Approximately 4 million children are exposed to trauma every year. Due to such traumatic experiences, these children are susceptible to psychological disorders and serious emotional turmoil, and may be in need of mental health treatment.If left untreated, adolescent and childhood trauma can create feelings of loss of safety, can be overwhelming, and can impair functioning, sometimes to the point of psychological disorder.
For most people, the word “trauma” brings to mind at least two types of injuries. In one sense, there is medical trauma, which is generally defined to be a sudden physical hurt to an organism that requires immediate treatment. The other type of trauma this society understands is psychological trauma. We are just as familiar with the idea of being “traumatized” by car accidents, by bullies, or by hurtful relationships. Those are forms of trauma, certainly, especially if our personal safety is compromised in any way. Another type of trauma falls into the second category of psychological trauma and unfortunately is only too common. This includes physical, sexual, emotional, and verbal abuse of minors. So often we hear of infants, children, and adolescents hurt by their caregivers, parents, or guardians. The long-range effects of the trauma to the minor are complex and sometimes difficult to diagnose and treat.
Trauma is increasingly being recognized as a prevalent issue among many children. The National Center for Post-Traumatic Stress Disorder estimates that 15% to 43% of girls and 14% to 43% of boys have experienced at least one traumatic event. Of these, it is estimated that between 3% and 15% of females and 1% to 6% of males meet the full criteria for Post Traumatic Stress Disorder (PTSD).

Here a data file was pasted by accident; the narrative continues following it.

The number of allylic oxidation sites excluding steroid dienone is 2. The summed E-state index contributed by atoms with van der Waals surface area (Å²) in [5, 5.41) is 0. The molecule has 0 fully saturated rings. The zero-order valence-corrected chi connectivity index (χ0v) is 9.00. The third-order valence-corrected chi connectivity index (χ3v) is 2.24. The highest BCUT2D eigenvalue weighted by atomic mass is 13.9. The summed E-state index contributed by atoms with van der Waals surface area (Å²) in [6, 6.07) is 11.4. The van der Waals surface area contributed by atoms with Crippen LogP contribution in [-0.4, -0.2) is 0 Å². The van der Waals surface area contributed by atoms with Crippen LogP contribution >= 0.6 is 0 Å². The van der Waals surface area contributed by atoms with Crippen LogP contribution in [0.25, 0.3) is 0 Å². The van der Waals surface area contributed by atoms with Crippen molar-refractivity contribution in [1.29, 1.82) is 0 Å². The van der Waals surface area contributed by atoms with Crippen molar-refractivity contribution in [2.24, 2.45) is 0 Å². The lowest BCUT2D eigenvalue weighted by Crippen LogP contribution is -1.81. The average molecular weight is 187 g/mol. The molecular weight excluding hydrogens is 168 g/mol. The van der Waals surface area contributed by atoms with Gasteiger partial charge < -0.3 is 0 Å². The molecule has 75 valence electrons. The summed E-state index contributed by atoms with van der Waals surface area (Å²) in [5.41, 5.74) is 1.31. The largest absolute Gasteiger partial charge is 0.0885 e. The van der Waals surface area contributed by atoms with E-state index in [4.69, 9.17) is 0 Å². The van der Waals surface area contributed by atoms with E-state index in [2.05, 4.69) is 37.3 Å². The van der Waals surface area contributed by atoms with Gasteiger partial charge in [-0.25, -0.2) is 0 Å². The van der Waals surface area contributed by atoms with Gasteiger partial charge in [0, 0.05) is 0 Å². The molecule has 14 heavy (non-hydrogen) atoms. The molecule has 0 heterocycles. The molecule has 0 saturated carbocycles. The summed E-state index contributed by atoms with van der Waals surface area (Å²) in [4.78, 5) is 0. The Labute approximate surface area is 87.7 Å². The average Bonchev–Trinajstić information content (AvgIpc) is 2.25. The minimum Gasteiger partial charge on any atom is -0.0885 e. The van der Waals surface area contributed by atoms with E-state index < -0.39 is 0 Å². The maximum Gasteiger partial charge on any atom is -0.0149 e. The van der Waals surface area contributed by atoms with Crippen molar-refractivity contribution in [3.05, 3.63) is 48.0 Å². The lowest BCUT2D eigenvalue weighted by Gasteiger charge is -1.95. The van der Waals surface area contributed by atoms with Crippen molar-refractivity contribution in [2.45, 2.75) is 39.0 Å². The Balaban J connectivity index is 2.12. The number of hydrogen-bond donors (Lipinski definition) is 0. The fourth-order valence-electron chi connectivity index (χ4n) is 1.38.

Symptoms of Adolescent Trauma
A child can react in a number of different ways as a result of trauma. The following are some examples:
- Anxiety, terror
- Withdrawn from others
- Constantly alert
- Re-enactment of situation with various objects
- Difficulty sleeping
- Lack of energy
- Inability to concentrate
- Poor self-image
- Guilty feelings
- Shows signs of obsessive or compulsive behaviors
- Panic attacks
- Recurrent nightmares, flashbacks
- Avoidance of situations similar to the traumatic event
- Inability to give or receive proper love and affection
Effects of Adolescent Trauma
The effects of childhood trauma vary greatly, depending on the type and severity of the traumatic experience. Examples of these effects include:
- Severe anxiety
- Post Traumatic Stress Disorder
- Drug Abuse
- Difficulty learning, struggling in school
- Brain alterations
- Eating disorders
- Extreme anger and hostility
When to seek Adolescent Trauma Counseling
If you believe, or those around you believe, that your symptoms may be impairing your life in troubling ways, then it may be time to seek help. There are treatments available to assist you in managing your symptoms and improving your quality of life.